EASA To Tighten Product Certification Rule

Possible safety risks linked to “too much room” for interpretation of the EASA Part 21 product and parts certification regulation has prompted EASA to issue a notice of proposed amendment (NPA) to tighten the rule. It proposes to amend Part 21 to clarify that instructions for continued airworthiness (ICA) are part of the type certificate, and to develop the related acceptable means of compliance and guidance material. The NPA also merges the requirements related to record keeping, manuals, and ICA now in various subparts into a single requirement for each.

“Experience has shown that there is too much room for interpretation in the current rules and standards, leading to differences and possible safety risks,” EASA said. “It appears that different type certificate holders have different interpretations of what [constitutes] a complete set of ICA and to what level they are required to control the data that constitutes the ICA.”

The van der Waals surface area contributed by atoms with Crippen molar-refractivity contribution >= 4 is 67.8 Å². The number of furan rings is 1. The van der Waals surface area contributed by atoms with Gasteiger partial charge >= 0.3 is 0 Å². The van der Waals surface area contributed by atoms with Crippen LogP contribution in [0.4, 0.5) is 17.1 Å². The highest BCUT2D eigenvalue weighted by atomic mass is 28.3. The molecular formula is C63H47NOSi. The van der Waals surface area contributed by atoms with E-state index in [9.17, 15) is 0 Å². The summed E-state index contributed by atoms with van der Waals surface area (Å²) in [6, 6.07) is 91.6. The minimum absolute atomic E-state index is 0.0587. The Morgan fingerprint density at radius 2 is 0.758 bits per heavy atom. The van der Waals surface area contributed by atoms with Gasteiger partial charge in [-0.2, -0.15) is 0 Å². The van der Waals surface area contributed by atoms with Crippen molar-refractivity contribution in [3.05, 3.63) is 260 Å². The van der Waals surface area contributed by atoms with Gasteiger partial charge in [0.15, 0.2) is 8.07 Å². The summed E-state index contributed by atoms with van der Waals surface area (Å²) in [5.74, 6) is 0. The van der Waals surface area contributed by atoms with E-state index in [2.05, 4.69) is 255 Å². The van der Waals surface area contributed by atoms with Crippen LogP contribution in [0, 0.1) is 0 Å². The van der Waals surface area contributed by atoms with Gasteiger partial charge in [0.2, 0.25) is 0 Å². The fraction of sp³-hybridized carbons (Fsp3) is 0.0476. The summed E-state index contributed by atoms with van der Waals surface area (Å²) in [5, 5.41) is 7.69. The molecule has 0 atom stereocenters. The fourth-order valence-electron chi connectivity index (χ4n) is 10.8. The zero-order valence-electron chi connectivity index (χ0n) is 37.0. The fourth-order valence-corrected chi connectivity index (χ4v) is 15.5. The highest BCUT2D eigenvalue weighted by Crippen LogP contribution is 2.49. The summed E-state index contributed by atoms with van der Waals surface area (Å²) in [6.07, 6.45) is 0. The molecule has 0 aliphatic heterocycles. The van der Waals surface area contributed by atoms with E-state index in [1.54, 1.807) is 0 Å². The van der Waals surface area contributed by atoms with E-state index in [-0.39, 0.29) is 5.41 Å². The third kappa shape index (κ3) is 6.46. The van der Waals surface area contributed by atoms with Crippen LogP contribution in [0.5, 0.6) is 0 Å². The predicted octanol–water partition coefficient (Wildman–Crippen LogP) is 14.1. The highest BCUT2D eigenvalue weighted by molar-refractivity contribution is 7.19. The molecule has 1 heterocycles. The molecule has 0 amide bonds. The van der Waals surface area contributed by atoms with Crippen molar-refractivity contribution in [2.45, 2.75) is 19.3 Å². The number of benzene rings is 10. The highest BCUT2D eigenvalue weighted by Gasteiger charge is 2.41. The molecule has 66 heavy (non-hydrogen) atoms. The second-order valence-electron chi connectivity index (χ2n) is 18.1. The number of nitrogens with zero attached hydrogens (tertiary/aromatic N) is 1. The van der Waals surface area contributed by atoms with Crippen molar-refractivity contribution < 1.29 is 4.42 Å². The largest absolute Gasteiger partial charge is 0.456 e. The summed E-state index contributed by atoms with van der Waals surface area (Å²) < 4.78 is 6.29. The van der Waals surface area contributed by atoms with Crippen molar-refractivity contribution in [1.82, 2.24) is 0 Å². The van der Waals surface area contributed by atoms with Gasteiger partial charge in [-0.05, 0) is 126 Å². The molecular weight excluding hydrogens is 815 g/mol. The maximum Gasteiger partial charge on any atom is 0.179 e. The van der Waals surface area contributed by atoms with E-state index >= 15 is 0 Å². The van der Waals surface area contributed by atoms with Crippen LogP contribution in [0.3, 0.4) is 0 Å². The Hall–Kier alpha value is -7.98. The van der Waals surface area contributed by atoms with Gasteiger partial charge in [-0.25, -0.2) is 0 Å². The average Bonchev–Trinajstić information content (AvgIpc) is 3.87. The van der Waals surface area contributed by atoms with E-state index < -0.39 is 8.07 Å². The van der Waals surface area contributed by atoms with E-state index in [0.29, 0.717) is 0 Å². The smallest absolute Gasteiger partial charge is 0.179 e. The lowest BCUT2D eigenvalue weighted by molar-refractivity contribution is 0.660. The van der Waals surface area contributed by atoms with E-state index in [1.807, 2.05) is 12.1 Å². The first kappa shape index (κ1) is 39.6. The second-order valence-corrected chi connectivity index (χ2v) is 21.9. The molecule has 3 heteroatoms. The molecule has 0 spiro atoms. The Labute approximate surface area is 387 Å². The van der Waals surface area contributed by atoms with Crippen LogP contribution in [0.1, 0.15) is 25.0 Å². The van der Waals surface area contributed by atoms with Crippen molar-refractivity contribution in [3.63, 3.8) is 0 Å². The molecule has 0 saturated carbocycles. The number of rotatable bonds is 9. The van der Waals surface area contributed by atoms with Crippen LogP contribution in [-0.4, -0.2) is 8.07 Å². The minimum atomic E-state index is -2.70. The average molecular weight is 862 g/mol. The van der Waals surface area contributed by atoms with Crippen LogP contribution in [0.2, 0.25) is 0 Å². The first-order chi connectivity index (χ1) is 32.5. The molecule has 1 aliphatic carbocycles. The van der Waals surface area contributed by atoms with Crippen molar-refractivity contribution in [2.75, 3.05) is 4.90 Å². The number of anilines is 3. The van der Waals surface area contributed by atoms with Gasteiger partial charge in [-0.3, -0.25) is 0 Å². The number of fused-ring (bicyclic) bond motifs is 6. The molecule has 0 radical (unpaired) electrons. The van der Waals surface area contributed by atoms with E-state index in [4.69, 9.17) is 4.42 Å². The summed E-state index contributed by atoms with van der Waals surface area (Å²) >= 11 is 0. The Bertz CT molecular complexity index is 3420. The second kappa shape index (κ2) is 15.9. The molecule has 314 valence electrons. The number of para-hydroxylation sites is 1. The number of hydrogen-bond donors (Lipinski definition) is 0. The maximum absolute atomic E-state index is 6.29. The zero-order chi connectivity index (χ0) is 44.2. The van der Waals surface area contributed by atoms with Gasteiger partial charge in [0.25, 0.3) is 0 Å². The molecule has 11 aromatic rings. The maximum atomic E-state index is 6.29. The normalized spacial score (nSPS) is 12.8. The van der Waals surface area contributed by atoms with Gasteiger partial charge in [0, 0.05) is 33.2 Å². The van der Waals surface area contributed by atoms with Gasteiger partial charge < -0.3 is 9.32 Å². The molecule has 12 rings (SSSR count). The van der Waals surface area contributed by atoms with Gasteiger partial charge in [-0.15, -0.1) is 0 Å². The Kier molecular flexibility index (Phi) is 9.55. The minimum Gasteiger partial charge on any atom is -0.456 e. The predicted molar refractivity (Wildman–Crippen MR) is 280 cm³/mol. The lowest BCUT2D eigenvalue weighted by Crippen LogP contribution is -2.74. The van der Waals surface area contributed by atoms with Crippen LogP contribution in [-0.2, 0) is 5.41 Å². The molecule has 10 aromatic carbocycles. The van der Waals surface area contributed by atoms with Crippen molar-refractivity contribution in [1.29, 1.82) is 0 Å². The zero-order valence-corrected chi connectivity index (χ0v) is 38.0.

The consequence is that maintenance organizations might not have all the necessary data to perform work in the correct way, which can lead to their using unapproved methods.

The NPA also discusses several drawbacks of the proposal, of which the main ones will be “the need for manufacturers to update the development processes of some ICA documents” and that this proposal will “potentially create dis-harmonization with U.S. standards.”

Comments on the proposal are due April 30. Based on the comments received, EASA will develop an opinion containing the proposed amendment and submit that opinion to the European Commission, which will use it to prepare an EU regulation. The final regulation is scheduled to be published late next year.

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